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Bagdad

Baghdad, the capital and largest city of Iraq, is a modern city about fifty miles south of the ancient city of Babylon. Baghdad is often considered to be a continuation of Babylon.

Babylon was one of the greatest cities of the ancient world. It was founded on the Euphrates River by Nimrod “the mighty hunter,” who gave it the name of Babel. It later became the capital of Babylon and the Babylonian Empire. One of its most famous kings was Hammurabi. About 1750 B.C., he wrote down on stone a code of laws, which are similar in many ways to the laws of Moses.

The city formed a large square through which the Euphrates River ran, cutting it in half. Both the inner and outer city were surrounded by brick walls, deco­rated with blue glazed bricks and pictures of mythical beasts. Eight bronze gates led to the inner city, which contained fifty temples and impressive palaces. The “hanging gardens” of Babylon were one of the wonders of the ancient world.

Babylon played an important part in the history of Judah. It was used by God to punish His people for turning away from Him. After the death of Jehoiakim, Jehoiachin, his wicked son, became king of Judah. He had reigned only three months when the servants of Nebuchadnezzar, king of Babylon, came against Jerusalem and besieged it. During the eighth year of his reign, Jehoiachin went out to Nebuchadnezzar and surrendered as he had been advised. Nebuchadnezzar carried away all of the rich and mighty men of Jerusalem, leaving only the poorest of the people. He also carried away all the treasures of the temple and of the king’s palace, and made Zedekiah the ruler of Judah. During the ninth year of his reign, Zedekiah rebelled against the king of Babylon. Therefore, Neb­uchadnezzar came and besieged Jerusalem for two years. Because of the famine, the king attempted to flee but was overtaken by the armies of the Chaldees. After putting out his eyes, they carried him to Babylon along with all those who remained in Jerusalem.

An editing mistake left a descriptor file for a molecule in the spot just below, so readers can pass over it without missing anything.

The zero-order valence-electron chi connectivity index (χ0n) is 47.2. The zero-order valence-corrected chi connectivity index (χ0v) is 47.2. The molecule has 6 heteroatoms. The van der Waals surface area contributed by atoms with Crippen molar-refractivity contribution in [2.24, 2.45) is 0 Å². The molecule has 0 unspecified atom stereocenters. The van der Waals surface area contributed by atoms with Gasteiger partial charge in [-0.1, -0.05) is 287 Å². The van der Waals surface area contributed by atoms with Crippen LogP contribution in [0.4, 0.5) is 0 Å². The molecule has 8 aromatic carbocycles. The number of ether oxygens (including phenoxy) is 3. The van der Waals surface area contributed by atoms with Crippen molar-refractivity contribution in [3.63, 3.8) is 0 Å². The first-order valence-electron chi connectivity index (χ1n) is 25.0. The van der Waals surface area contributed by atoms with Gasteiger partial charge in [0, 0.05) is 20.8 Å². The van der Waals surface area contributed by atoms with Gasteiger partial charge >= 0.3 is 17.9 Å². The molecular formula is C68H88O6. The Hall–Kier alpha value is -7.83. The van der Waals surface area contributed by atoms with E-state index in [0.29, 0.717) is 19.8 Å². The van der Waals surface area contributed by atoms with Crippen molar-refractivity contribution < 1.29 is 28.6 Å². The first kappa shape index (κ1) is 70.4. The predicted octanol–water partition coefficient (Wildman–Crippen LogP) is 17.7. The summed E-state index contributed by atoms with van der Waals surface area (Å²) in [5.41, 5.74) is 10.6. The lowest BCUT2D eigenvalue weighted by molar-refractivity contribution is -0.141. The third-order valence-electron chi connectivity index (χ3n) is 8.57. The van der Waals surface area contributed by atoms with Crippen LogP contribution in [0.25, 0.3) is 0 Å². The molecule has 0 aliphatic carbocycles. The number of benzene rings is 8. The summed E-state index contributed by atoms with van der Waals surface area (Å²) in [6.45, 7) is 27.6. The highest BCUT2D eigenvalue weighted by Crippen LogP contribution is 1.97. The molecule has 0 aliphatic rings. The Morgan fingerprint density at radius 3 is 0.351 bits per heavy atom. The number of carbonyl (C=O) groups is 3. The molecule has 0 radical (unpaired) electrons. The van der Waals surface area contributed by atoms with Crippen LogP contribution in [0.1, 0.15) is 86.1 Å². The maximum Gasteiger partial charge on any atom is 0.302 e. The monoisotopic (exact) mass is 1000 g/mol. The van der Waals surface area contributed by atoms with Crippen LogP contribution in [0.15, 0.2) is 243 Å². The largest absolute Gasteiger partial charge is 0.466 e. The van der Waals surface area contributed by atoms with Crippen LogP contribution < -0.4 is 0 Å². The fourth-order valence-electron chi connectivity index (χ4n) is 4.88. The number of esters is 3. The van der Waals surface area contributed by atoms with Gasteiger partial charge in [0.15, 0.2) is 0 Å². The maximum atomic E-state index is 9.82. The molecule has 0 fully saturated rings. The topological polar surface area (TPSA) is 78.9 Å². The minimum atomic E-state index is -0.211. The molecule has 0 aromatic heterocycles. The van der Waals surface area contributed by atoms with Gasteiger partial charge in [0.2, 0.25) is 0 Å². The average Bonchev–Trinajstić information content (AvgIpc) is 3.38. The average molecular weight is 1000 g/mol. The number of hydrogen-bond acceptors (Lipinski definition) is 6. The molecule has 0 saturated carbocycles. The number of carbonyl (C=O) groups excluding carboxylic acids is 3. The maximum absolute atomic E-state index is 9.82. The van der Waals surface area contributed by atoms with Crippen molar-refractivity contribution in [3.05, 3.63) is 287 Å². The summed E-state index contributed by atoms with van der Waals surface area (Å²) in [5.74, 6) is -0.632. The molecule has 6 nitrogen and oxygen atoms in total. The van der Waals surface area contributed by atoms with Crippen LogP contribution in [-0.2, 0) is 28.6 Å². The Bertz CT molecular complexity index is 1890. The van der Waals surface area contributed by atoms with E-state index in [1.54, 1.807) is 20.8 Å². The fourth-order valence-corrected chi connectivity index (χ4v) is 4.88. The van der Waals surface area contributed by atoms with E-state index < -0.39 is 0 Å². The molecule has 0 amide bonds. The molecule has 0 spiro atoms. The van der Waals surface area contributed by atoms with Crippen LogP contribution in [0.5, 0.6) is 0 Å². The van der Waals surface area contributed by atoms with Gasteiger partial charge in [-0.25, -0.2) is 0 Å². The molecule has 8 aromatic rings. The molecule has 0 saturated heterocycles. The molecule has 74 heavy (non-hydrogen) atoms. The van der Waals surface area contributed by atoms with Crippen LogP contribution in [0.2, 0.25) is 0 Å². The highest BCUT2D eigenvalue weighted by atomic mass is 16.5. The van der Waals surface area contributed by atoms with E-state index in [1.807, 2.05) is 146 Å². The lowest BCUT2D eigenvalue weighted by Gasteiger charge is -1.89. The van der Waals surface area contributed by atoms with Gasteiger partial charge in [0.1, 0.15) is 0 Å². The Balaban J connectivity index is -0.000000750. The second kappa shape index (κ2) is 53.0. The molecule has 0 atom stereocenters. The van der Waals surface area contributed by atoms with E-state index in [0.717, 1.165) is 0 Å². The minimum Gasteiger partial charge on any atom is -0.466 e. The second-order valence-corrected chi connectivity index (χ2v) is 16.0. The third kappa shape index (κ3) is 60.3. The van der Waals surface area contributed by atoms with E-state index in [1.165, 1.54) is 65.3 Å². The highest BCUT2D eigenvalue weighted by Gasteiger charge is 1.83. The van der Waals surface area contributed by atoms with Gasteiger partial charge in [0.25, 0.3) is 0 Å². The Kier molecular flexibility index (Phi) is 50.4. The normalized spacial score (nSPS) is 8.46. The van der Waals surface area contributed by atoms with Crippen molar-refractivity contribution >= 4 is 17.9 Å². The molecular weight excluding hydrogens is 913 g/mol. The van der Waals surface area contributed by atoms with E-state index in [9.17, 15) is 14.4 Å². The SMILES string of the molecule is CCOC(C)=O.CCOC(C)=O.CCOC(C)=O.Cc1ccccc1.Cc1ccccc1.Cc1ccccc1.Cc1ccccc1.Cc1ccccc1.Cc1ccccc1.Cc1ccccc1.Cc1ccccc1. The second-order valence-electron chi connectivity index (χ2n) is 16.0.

God was, however, watching over His people; and, after seventy years of captivity, He brought them back to their own land.

In 539 B.C., the Persians, under Cyrus, took the city. Herodotus, the Greek historian, believes they accomplished this by diverting the Euphrates River. By marching along the dried-up river bed, they were able to enter and capture the city easily. From that time on, Babylon declined. Today, nothing remains of the ancient city, but scattered mounds for archaeolo­gists to work on.

Baghdad was a small village in A.D. 752, when Abu Jafur al-Mamsur established the headquarters of the Arab Empire nearby, and Baghdad was made a part of the empire. By 800, Baghdad had more than a million people and was a world center of education. After the 800’s, however, the empire gradually lost power and wealth.

In 1258, the Mongols from central Asia ended the Arab Empire and nearly destroyed Baghdad. The Mon­gols had control of the city until 1638, when it became part of the Ottoman Empire. By the 1700’s, only about 15,000 people remained due to wars, fires, and floods.

During World War I, British troops captured what is now Iraq from the Ottoman Turks and helped to establish a petroleum industry in the area. In 1932, Iraq became an independent nation with Baghdad as its capital.

In 1991, Baghdad became the center of conflict when Iraq, under the leadership of Saddam Hussein, invaded Kuwait. The United Nations stepped in and demanded that Hussein withdraw from Kuwait. When Hussein refused, action was taken and on January 17, American President Bush declared war on Iraq. American troops and equipment were immediately flown into Iraq and air raids were begun. Because of the superior quality of allied equipment, Hussein was easily overcome. After only six weeks, President Bush officially declared the end of the war on February 27, 1991. Kuwait had been liberated.

Television evangelists were predicting that this Gulf War was a sign that Christ was coming very shortly. Although the Bible tells us that wars are indeed signs of the end times, it also tells us that Christ will come when we least expect Him.

The history of Babylon and Baghdad clearly shows God’s providence and His care of His people. God pun­ished His people by taking them into captivity. Yet, he allowed them to return so that Christ could be born in Judah, and we would have salvation in Him.